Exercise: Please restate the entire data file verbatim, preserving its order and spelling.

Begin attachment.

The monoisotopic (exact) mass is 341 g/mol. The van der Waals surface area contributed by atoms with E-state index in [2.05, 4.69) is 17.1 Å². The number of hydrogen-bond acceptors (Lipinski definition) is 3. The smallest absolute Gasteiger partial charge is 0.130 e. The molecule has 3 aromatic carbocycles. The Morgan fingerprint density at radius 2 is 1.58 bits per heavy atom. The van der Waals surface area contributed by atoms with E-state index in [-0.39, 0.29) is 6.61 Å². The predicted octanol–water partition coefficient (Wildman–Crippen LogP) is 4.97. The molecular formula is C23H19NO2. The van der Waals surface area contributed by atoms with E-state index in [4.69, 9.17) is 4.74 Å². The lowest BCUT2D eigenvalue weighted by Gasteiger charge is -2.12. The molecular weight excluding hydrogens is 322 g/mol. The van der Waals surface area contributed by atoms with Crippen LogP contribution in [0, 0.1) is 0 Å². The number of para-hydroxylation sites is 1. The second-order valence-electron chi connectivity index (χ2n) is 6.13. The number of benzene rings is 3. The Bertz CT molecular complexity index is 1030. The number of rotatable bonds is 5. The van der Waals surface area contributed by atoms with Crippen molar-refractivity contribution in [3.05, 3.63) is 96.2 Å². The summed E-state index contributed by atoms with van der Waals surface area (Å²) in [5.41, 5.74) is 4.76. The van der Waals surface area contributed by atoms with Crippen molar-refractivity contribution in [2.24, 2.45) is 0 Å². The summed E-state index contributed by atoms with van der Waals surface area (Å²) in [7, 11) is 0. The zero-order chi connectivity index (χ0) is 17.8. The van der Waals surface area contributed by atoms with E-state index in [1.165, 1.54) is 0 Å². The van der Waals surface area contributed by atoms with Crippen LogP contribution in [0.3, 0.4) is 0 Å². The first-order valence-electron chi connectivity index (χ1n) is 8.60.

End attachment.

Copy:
The monoisotopic (exact) mass is 341 g/mol. The van der Waals surface area contributed by atoms with E-state index in [2.05, 4.69) is 17.1 Å². The number of hydrogen-bond acceptors (Lipinski definition) is 3. The smallest absolute Gasteiger partial charge is 0.130 e. The molecule has 3 aromatic carbocycles. The Morgan fingerprint density at radius 2 is 1.58 bits per heavy atom. The van der Waals surface area contributed by atoms with E-state index in [-0.39, 0.29) is 6.61 Å². The predicted octanol–water partition coefficient (Wildman–Crippen LogP) is 4.97. The molecular formula is C23H19NO2. The van der Waals surface area contributed by atoms with E-state index in [4.69, 9.17) is 4.74 Å². The lowest BCUT2D eigenvalue weighted by Gasteiger charge is -2.12. The molecular weight excluding hydrogens is 322 g/mol. The van der Waals surface area contributed by atoms with Crippen LogP contribution in [0, 0.1) is 0 Å². The number of para-hydroxylation sites is 1. The second-order valence-electron chi connectivity index (χ2n) is 6.13. The number of benzene rings is 3. The Bertz CT molecular complexity index is 1030. The number of rotatable bonds is 5. The van der Waals surface area contributed by atoms with Crippen molar-refractivity contribution in [3.05, 3.63) is 96.2 Å². The summed E-state index contributed by atoms with van der Waals surface area (Å²) in [5.41, 5.74) is 4.76. The van der Waals surface area contributed by atoms with Crippen molar-refractivity contribution in [2.24, 2.45) is 0 Å². The summed E-state index contributed by atoms with van der Waals surface area (Å²) in [7, 11) is 0. The zero-order chi connectivity index (χ0) is 17.8. The van der Waals surface area contributed by atoms with E-state index in [1.165, 1.54) is 0 Å². The van der Waals surface area contributed by atoms with Crippen LogP contribution in [0.3, 0.4) is 0 Å². The first-order valence-electron chi connectivity index (χ1n) is 8.60.